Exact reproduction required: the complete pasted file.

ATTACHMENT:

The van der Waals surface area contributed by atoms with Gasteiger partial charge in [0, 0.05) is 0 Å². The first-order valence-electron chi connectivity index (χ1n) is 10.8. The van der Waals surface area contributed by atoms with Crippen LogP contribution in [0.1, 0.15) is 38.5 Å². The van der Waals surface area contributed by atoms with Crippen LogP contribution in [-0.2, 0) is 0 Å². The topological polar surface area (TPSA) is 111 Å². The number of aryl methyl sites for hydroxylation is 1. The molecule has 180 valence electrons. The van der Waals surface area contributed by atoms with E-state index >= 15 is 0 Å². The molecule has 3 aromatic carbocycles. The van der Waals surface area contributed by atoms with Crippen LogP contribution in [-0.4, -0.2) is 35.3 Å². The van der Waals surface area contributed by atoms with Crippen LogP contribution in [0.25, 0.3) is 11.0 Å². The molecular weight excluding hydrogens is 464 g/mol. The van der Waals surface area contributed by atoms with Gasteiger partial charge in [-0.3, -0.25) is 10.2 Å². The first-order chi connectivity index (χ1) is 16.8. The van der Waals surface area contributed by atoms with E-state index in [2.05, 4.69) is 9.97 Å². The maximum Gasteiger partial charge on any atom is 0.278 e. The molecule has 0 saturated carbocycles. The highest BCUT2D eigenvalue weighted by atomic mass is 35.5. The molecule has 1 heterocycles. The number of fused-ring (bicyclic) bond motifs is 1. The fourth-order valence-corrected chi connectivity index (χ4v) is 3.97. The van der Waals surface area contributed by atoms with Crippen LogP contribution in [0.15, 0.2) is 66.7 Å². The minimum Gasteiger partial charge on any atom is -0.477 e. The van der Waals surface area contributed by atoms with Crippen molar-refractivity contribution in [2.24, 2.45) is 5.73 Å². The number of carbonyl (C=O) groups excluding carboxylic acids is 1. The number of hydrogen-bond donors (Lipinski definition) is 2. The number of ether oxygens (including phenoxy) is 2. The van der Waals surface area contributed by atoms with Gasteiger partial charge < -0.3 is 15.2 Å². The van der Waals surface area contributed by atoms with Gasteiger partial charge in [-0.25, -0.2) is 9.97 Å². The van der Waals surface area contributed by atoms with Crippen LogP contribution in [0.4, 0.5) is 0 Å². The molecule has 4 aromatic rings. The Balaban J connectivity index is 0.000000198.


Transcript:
The van der Waals surface area contributed by atoms with Gasteiger partial charge in [0, 0.05) is 0 Å². The first-order valence-electron chi connectivity index (χ1n) is 10.8. The van der Waals surface area contributed by atoms with Crippen LogP contribution in [0.1, 0.15) is 38.5 Å². The van der Waals surface area contributed by atoms with Crippen LogP contribution in [-0.2, 0) is 0 Å². The topological polar surface area (TPSA) is 111 Å². The number of aryl methyl sites for hydroxylation is 1. The molecule has 180 valence electrons. The van der Waals surface area contributed by atoms with E-state index >= 15 is 0 Å². The molecule has 3 aromatic carbocycles. The van der Waals surface area contributed by atoms with Crippen LogP contribution in [-0.4, -0.2) is 35.3 Å². The van der Waals surface area contributed by atoms with Crippen LogP contribution in [0.25, 0.3) is 11.0 Å². The molecular weight excluding hydrogens is 464 g/mol. The van der Waals surface area contributed by atoms with Gasteiger partial charge in [-0.3, -0.25) is 10.2 Å². The first-order chi connectivity index (χ1) is 16.8. The van der Waals surface area contributed by atoms with E-state index in [2.05, 4.69) is 9.97 Å². The maximum Gasteiger partial charge on any atom is 0.278 e. The molecule has 0 saturated carbocycles. The highest BCUT2D eigenvalue weighted by atomic mass is 35.5. The molecule has 1 heterocycles. The number of fused-ring (bicyclic) bond motifs is 1. The fourth-order valence-corrected chi connectivity index (χ4v) is 3.97. The van der Waals surface area contributed by atoms with Crippen LogP contribution in [0.15, 0.2) is 66.7 Å². The minimum Gasteiger partial charge on any atom is -0.477 e. The van der Waals surface area contributed by atoms with Crippen molar-refractivity contribution in [2.24, 2.45) is 5.73 Å². The number of carbonyl (C=O) groups excluding carboxylic acids is 1. The number of hydrogen-bond donors (Lipinski definition) is 2. The number of ether oxygens (including phenoxy) is 2. The van der Waals surface area contributed by atoms with Gasteiger partial charge < -0.3 is 15.2 Å². The van der Waals surface area contributed by atoms with Gasteiger partial charge in [-0.25, -0.2) is 9.97 Å². The van der Waals surface area contributed by atoms with Crippen LogP contribution in [0.4, 0.5) is 0 Å². The molecule has 4 aromatic rings. The Balaban J connectivity index is 0.000000198.